Equity & Diversity

Want to Draw More Students to Advanced Courses? Staff Them With Black Teachers

By Christina A. Samuels — February 26, 2020 3 min read
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Black students are more likely to enroll in advanced coursework—honors classes, Advanced Placement courses, or International Baccalaureate classes—when a black teacher is among the educators teaching that course, according to a study of enrollment trends and data gathered from thousands of students in North Carolina.

The impact, about a 2 percentage point increase in the rates of black students taking advanced courses, is modest. But intriguingly, students of other races and ethnicities were also more likely to enroll in advanced courses if one of the teachers was black. In fact, the impact on those students was about as strong as it was on black students.

A number of studies have shown the benefit to black students from having black teacher, said Cassandra M.D. Hart, an associate professor of educational policy at the University of California, Davis and the author of “An Honors Teacher Like Me: Effects of Access to Same-Race Teachers on Black Students’ Advanced-Track Enrollment and Performance.”

But the effects on students who are not black was a surprising finding, she said.

Hart’s research could not answer what might be driving these results. But other studies might provide part of the answer, she said. For example, Hart cited a 2016 paper showing that adolescents view Latino and black teachers more favorably than they do white teachers. This held true even when the students were a different race or ethnicity than their teachers, though black students have particularly positive impressions of black teachers.


Related story: Districts Struggle to Hire Black Teachers. Is the Solution Hiring More Black Principals?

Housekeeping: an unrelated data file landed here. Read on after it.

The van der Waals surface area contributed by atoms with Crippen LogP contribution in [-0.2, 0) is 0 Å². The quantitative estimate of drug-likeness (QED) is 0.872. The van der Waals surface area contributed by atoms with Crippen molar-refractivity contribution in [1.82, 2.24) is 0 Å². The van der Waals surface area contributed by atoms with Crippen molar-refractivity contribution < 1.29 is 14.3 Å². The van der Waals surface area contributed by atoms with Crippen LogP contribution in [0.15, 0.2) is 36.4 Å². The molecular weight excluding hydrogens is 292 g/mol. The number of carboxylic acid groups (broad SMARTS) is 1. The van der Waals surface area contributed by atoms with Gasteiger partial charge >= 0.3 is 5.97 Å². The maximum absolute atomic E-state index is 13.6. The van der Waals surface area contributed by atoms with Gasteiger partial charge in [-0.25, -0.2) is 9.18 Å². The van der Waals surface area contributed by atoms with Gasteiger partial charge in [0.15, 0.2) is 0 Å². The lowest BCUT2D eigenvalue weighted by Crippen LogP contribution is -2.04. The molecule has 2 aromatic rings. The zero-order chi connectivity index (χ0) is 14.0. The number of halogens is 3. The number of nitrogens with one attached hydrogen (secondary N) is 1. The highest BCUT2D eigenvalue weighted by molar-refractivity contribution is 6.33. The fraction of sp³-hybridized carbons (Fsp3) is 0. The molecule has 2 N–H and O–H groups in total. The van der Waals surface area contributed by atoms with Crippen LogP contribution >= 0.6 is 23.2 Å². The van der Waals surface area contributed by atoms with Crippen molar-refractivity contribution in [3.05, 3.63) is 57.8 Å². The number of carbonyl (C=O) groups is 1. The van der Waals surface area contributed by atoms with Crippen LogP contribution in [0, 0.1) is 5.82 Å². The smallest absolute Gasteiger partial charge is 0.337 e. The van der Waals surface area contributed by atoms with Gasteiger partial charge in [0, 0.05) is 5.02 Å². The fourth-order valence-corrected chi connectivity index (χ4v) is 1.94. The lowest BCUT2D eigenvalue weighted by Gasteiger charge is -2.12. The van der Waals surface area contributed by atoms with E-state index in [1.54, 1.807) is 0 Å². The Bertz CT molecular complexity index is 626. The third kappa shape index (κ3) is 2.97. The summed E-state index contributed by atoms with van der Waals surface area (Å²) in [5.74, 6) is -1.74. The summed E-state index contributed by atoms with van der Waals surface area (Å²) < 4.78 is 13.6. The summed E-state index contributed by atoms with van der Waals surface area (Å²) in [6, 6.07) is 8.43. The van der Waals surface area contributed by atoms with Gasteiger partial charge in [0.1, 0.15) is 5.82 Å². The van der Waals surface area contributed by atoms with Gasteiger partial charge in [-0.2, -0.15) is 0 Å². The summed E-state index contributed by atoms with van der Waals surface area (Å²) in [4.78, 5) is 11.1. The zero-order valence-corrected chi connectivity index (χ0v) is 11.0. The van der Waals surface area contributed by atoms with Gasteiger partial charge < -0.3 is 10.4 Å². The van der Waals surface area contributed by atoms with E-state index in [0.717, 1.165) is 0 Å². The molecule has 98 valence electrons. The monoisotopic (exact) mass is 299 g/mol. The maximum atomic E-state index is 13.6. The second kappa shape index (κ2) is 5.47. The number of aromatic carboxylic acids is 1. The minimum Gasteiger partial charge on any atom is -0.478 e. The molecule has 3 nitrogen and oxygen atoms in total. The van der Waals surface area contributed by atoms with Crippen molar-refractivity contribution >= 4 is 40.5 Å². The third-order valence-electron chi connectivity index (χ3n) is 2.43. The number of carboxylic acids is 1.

Taken together, the findings suggest that more is going on than just students feeling comfortable with teachers who share their same ethnic or racial background.

“If students are viewing teachers of color broadly as especially inviting or especially positive, that is one possible pathway,” Hart said in an interview.

Hart’s research drew from North Carolina data collected between 2007 and 2013, which accounted for nearly 266,000 black students. She focused on four subject areas where students would have an opportunity to choose between a regular and advanced track: English language arts, math, social studies, and science.

The students were not guaranteed to have a black teacher just because one was on the teaching staff of a given subject, Hart said. But her study found that black teachers were not randomly assigned students, either. Overall, black teachers of advanced courses were more likely to be assigned students who had lower test scores in 8th grade than teachers who are not black.

Hart found that having a black teacher meant that the percentage of black students enrolled in advanced courses rose from about 27 percent to around 29 percent. The shift appeared to be driven by higher-achieving black students choosing to take advanced coursework, the study found. Black students were not more likely to pass a class if they had a black teacher, but the overall advanced coursework pass rate for black students did also increase modestly, by about 1.5 percentage points.

This study looked only at specific courses. So, there’s no evidence that black teachers in advanced English courses influenced whether at a student would take advanced math, for example.

For school administrators, one takeaway is to assign black teachers to teach advanced coursework.

But in addition to the possible benefits from that shift, Hart’s study also found that black students were slightly less likely to enroll in advanced classes if black teachers are only in the “regular” track.

“That’s a situation to try to avoid—where the regular track is the only place a black student can have access to a black teacher,” she said.

Image:SDI Productions/Getty

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A version of this news article first appeared in the Teaching Now blog.


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